Germany has published the first report on the utilisation of genetic resources through the Access and Benefit-sharing (ABS) Clearing-House by issuing a checkpoint communiqué concerning research on ants from South Africa. This was rapidly followed by checkpoint communiqués from Malta and Qatar.
The ABS Clearing-House is a global repository of information that helps provide legal certainty and transparency in the context of the Nagoya Protocol on Access to Genetic Resources and the Fair and Equitable Sharing of Benefit Arising from their Utilisation. Part of the role of the ABS Clearing-House is to enable countries to monitor how genetic resources are used along the value chain for commercial or non-commercial research, which is particularly useful when genetic resources have left the country.
Dr. Cristiana Paşca Palmer, Executive Secretary of the Convention on Biological Diversity and United Nations Assistant Secretary-General, said: “The monitoring system is a key piece of the Nagoya Protocol, and I am very pleased to see it being put into action. Being able to track the use of genetic resources is critical to creating trust between users and providers of genetic resources. The ABS Clearing-House is a unique feature of this international agreement and provides an important tool for connecting users and providers of genetic resources.”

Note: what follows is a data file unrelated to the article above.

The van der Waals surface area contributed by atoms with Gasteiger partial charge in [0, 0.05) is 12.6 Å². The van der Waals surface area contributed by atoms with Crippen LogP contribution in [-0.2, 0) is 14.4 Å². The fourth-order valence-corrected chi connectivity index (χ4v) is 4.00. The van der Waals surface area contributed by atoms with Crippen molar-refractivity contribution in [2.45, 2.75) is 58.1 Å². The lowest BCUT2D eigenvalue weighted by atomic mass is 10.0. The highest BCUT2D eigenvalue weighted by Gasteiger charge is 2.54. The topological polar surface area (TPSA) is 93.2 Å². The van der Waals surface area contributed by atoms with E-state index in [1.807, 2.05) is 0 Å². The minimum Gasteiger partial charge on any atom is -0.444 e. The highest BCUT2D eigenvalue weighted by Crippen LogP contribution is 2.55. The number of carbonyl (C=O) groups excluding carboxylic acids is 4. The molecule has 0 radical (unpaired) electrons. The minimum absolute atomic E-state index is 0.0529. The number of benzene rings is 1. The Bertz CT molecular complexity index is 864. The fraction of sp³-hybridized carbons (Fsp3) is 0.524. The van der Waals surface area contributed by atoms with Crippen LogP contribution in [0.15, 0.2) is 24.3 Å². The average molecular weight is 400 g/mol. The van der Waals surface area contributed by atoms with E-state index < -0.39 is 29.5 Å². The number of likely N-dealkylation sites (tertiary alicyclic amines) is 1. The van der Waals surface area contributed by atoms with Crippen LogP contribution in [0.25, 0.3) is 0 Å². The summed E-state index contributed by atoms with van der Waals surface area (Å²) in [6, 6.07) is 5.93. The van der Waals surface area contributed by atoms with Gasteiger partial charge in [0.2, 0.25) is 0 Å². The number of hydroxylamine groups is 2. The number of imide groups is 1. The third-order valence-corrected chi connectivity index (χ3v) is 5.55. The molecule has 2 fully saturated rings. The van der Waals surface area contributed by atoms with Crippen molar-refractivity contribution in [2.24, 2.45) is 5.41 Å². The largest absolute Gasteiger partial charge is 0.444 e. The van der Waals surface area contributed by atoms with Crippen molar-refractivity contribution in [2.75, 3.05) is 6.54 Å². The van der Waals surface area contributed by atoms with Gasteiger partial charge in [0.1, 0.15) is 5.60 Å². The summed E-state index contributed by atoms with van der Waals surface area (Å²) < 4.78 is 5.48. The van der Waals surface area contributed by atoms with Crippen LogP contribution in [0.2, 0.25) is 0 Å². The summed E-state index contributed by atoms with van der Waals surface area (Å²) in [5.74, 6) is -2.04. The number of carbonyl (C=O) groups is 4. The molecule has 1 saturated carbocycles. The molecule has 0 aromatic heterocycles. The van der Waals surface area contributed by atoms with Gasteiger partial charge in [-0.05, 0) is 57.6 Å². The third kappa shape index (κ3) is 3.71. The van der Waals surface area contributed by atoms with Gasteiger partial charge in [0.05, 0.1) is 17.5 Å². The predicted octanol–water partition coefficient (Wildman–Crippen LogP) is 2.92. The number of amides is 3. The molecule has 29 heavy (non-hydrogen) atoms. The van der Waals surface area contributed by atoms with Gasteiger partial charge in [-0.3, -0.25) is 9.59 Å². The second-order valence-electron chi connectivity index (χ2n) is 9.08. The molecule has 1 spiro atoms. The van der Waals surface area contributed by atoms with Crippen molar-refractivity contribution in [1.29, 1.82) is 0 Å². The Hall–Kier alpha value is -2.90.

The system for monitoring the utilisation of genetic resources is further explained in a short video launched during the recent meeting of the Convention’s Subsidiary Body on Implementation: https://absch.cbd.int/database/VLR/ABSCH-VLR-SCBD-240572.
The checkpoint communiqués from Germany and Malta also mark the first time that interoperability functions have been used to automatically publish information on the ABS Clearing-House. In this case, information published on the European Union’s (EU) DECLARE tool, an EU-wide tool which enables users of genetic resources to submit the required due diligence declarations, was automatically transferred and published on the ABS Clearing-House. Using interoperability mechanisms like the application programming interface of the ABS Clearing-House is a practical and efficient way for Parties to the Nagoya Protocol to automate the publication of information on the Clearing-House.
Additional countries have also joined the Nagoya Protocol in recent weeks following ratifications by Afghanistan, Austria, Central African Republic and Palau. This brings the total number of ratifications to 109.
Dr. Paşca Palmer said: “These recent ratifications demonstrate that implementation of the Protocol is gaining momentum. The more countries participate, the better the Nagoya Protocol can meet its objective of contributing to conservation and sustainable use of biodiversity through access to genetic resources and benefit-sharing.”